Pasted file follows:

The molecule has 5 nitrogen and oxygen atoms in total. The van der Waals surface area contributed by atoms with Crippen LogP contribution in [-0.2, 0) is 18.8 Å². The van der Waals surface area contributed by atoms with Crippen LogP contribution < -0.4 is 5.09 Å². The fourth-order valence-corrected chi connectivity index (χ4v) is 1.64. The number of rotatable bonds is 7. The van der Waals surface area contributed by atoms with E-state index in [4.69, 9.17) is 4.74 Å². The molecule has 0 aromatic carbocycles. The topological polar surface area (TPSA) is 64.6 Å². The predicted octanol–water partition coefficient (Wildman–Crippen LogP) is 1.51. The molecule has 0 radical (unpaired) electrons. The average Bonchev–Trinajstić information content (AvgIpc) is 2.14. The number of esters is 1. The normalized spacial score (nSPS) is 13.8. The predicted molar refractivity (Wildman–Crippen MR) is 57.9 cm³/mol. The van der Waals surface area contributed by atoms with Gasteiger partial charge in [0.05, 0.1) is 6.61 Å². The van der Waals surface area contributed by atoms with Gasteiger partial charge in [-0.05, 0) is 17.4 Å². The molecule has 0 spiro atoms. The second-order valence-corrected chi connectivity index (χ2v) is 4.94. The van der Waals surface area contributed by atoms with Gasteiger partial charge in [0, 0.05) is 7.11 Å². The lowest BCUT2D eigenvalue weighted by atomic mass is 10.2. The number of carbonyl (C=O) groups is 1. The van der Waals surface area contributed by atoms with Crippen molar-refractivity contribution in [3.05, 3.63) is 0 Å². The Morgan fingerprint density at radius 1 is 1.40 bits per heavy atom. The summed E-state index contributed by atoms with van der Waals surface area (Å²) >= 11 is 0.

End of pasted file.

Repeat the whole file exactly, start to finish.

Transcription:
The molecule has 5 nitrogen and oxygen atoms in total. The van der Waals surface area contributed by atoms with Crippen LogP contribution in [-0.2, 0) is 18.8 Å². The van der Waals surface area contributed by atoms with Crippen LogP contribution < -0.4 is 5.09 Å². The fourth-order valence-corrected chi connectivity index (χ4v) is 1.64. The number of rotatable bonds is 7. The van der Waals surface area contributed by atoms with E-state index in [4.69, 9.17) is 4.74 Å². The molecule has 0 aromatic carbocycles. The topological polar surface area (TPSA) is 64.6 Å². The predicted octanol–water partition coefficient (Wildman–Crippen LogP) is 1.51. The molecule has 0 radical (unpaired) electrons. The average Bonchev–Trinajstić information content (AvgIpc) is 2.14. The number of esters is 1. The normalized spacial score (nSPS) is 13.8. The predicted molar refractivity (Wildman–Crippen MR) is 57.9 cm³/mol. The van der Waals surface area contributed by atoms with Gasteiger partial charge in [0.05, 0.1) is 6.61 Å². The van der Waals surface area contributed by atoms with Gasteiger partial charge in [-0.05, 0) is 17.4 Å². The molecule has 0 spiro atoms. The second-order valence-corrected chi connectivity index (χ2v) is 4.94. The van der Waals surface area contributed by atoms with Gasteiger partial charge in [0, 0.05) is 7.11 Å². The lowest BCUT2D eigenvalue weighted by atomic mass is 10.2. The number of carbonyl (C=O) groups is 1. The van der Waals surface area contributed by atoms with Crippen molar-refractivity contribution in [3.05, 3.63) is 0 Å². The Morgan fingerprint density at radius 1 is 1.40 bits per heavy atom. The summed E-state index contributed by atoms with van der Waals surface area (Å²) >= 11 is 0.